What are the types of help desk?
Effectively, most people group help desks into one of three types;
Managed service providers
All the following advice and guidance can be used across each of the types of Help Desk, but some points may be more relevant to particular styles than others.
Here is a quick breakdown of the three.
Type of Help Desk
Examples of Services
Ensure smooth operations and minimise downtime for the organisation's employees.
IT support for hardware, software, and systems; password resets; network connectivity issues; VPN support.
Maintain high levels of customer satisfaction and loyalty by resolving customer issues.
Product troubleshooting; billing inquiries; account management; technical support for software or services
Managed Service Provider (MSP)
Internal / External depends on agreement
Provide help desk services on behalf of another company, allowing them to save costs and focus on core business functions.
Outsourced IT support; network monitoring; infrastructure management; security services
Help Desk vs Service Desk
What is the difference between a Help Desk and a Service Desk, and who would win in a battle?
Many often use the terms interchangeably, but there are notable differences, particularly in ITIL (what's ITIL? We'll come to that shortly).
To cover it off quickly so that we continue to build that standard frame of reference, and nobody is yelling at their screen, 'But it's a Service DESK!', you can categorise help desks and services desks by the following broad criteria;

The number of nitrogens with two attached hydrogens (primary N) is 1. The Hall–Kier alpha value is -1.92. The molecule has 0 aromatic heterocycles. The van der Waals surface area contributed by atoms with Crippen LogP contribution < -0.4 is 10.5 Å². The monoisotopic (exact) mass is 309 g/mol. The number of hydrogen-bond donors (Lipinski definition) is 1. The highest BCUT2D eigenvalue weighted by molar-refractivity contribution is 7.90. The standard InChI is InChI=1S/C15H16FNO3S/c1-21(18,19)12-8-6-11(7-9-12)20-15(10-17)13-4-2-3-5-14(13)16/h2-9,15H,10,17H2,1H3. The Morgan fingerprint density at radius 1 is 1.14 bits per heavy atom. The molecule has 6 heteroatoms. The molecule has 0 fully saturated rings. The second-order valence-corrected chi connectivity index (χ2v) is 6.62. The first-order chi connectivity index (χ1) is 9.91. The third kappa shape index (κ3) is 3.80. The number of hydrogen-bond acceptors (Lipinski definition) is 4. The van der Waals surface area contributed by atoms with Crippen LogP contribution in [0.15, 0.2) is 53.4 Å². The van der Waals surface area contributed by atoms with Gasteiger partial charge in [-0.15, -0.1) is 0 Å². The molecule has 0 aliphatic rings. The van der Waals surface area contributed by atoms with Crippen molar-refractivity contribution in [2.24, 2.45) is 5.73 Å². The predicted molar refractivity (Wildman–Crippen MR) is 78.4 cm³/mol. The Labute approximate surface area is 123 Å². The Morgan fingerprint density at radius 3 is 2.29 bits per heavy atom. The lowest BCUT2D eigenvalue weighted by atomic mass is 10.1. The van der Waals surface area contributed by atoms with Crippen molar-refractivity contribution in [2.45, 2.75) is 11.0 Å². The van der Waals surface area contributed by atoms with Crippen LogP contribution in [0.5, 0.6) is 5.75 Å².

Can be extended to other services such as HR or Facilities
Primarily focused on resoving incidents & handling user requests
A single point of contact for all service related issues
Typically reactive to issues
Proactive service management processes
Knowledge management practices are ad hoc
Incorporates advanced knowledge management practices
Basic metrics on volumes
Advanced metrics and reporting capabilities
So, for the sake of consistency, I've focused on using the term 'Help Desk' as it's more widely used, but the reality is that as the help desk evolves, it will mature into a 'Service Desk'.
How and when you use the terminology is entirely down to you. However, it can be a way of relaunching yourself in the future as a 'Service Desk' and letting customers know what's different and new and why you're changing.
Customers Vs Users
While we are clearing up terminology, I also use the term 'customer' as a catch-all.
We should be treating our 'users' as customers. We want to give them excellent service, whether an internal company colleague or an external paying customer.
Typically, 'user' means the person using software or a service, and 'customer' refers to whoever pays for it. So, for example, you may have several end-users accessing a software application, but the customer is the person you are engaging with on a managerial/commercial level.
But resolvingthis point forward, any reference to 'customer' and 'user' are synonymous.